There are several reports where the surface reactivity of the waste materials like CFA, red mud, rice husk and ash [49,50], and sugarcane bagasse [51,52] were activated or increased by treatment with a strong alkali like sodium hydroxide, potassium hydroxides, and calcium hydroxides [53,54,55,56]. The alkali treatment activates the solid waste and makes them an efficient adsorbent [57] by increasing the surface reactivity. In one such attempt, Yadav et al., 2021 developed an ISA waste-derived material by mixing ISA and NaOH in a 1:1 ratio followed by calcination at 600 °C for six hours [58]. The investigator reported that the developed material from such waste was highly porous due to the presence of unbound carbon. The developed economical and ecofriendly composite material was used to remove methylene blue dye from the aqueous solutions with an efficiency rate of 70% within one hour only [58].
The main purpose for performing this research study was to develop an economical, novel composite material from waste. One further objective of this study was to develop a process for the utilization of solid waste as a value-added material. Another objective was to characterize the developed composite materials by the analytical instruments. Another objective was to remove the malachite green and other similar cationic dyes from the aqueous solutions. Assessing the leaching of elements from the surface of the adsorbents was also one of the objectives taken into consideration here. Minimization of the solid waste arising from the dumping and disposal of CFA and ISA into the fly ash ponds and water bodies was also one of the objectives. The remediation of malachite green-like cationic dye by such economical and waste material-based adsorbents could be adopted by the dye effluent industries.
In the current research work, investigators have mixed the CFA and ISA into a 1:1 ratio. These mixtures were mixed in solid form with different types of hydroxides, i.e., sodium hydroxide, potassium hydroxide, and calcium hydroxide, separately under optimized conditions. The mixtures were then sintered at 600 °C for six hours in a muffle furnace. The developed sintered composite material was analyzed by sophisticated instruments for detailed morphological elemental properties. Finally, the developed sintered products along with a mixture of ISA:CFA were used to remove malachite green dye from the aqueous solution by batch adsorption studies. The leaching behavior of Al, Si, and several other elements were also assessed for the developed adsorbent for its stability as an adsorbent.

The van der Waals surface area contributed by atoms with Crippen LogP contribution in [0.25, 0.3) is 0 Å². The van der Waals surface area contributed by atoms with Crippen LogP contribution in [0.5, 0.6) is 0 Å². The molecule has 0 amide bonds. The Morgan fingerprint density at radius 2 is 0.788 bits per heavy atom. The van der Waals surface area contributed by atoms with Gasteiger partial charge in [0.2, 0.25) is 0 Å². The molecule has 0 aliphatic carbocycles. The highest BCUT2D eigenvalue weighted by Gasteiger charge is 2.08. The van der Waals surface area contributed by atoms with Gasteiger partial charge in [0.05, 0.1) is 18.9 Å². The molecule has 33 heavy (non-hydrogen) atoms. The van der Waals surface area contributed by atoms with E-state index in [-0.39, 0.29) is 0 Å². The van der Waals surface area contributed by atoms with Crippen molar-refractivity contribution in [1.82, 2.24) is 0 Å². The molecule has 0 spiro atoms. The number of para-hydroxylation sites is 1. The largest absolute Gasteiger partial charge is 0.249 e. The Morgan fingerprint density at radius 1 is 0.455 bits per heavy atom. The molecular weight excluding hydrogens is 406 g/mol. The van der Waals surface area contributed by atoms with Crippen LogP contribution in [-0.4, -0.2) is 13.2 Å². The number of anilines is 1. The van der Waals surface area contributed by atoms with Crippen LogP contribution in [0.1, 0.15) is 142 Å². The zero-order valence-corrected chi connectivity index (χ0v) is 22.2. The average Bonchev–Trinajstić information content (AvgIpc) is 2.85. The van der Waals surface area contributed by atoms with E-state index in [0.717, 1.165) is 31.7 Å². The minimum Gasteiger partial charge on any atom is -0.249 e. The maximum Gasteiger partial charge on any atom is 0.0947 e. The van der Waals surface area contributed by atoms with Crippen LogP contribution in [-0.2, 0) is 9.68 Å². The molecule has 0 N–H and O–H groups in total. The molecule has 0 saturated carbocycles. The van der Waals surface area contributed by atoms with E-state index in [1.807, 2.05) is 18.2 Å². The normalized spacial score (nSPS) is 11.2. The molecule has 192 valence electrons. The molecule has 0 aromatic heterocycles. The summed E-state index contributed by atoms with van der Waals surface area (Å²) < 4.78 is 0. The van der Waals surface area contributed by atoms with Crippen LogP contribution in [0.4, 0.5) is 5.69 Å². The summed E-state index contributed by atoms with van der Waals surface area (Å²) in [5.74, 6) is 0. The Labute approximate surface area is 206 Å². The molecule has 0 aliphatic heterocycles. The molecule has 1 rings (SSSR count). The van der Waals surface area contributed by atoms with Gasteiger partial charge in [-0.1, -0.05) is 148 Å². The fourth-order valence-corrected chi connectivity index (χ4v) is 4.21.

2. Materials and Methods

2.1. Materials

Incense stick (local market), coal fly ash (collected from Gandhinagar, thermal power plant), sieves of different screen sizes (ASTM), 100 mL beaker (2–3), 100 mL round bottom flask (2–3), Double distilled water, Magnetic retriever rod (Axiva Sichem Biotech, New Delhi, India), a Neodymium magnet (cylindrical shape procured from A-Z Magnet, Delhi, India), Sodium hydroxide pellets (Hi-media, Gujarat, India), KOH pellets (SRL, New Delhi, India), calcium hydroxides (SRL, New Delhi, India), sodium bicarbonates (Hi-media, Gujarat, India), Potassium bromide (IR, grade) (Sigma-Aldrich, Darmstadt, Germany). All the procured reagents were of analytical grade.

2.2. Methods

2.2.1. Collection and Processing of Incense Sticks Ash

Incense sticks of different brands (Moksh Agarbatti, Cycle Agarbatti, Zed Black, Nag Champa, New Delhi, India) were procured from the Uttam Nagar market area in New Delhi (India). All the packets of incense sticks were unpacked. All the incense sticks were kept on a ceramic electric coil cooking heater (ALFALITE CS-1500H 1500 WATT). These incense sticks were burned completely to obtain the ash. Once the combustion was over, the ash was collected. The collected ISA was then passed through a sieve to eliminate the unburned and large particles. The sieving was also done to eliminate the unburned bamboo sticks. The sieved ISA was stored in an air-tight glass bottle for further application.

2.2.2. Fly Ash Collection

Coal fly ash was collected from the Gandhinagar thermal power plants (located in Sector 30, Gandhinagar, Gujarat, India) in plastic silos. Fly ash was then placed in a Petri Plate and kept in a hot air oven at 70–80 °C to remove the moisture. The moisture-free fly ash was then transferred into an air-tight glass bottle for future application.

2.2.3. Preparation of ISA-CFA Alkali-Activated Sintered Product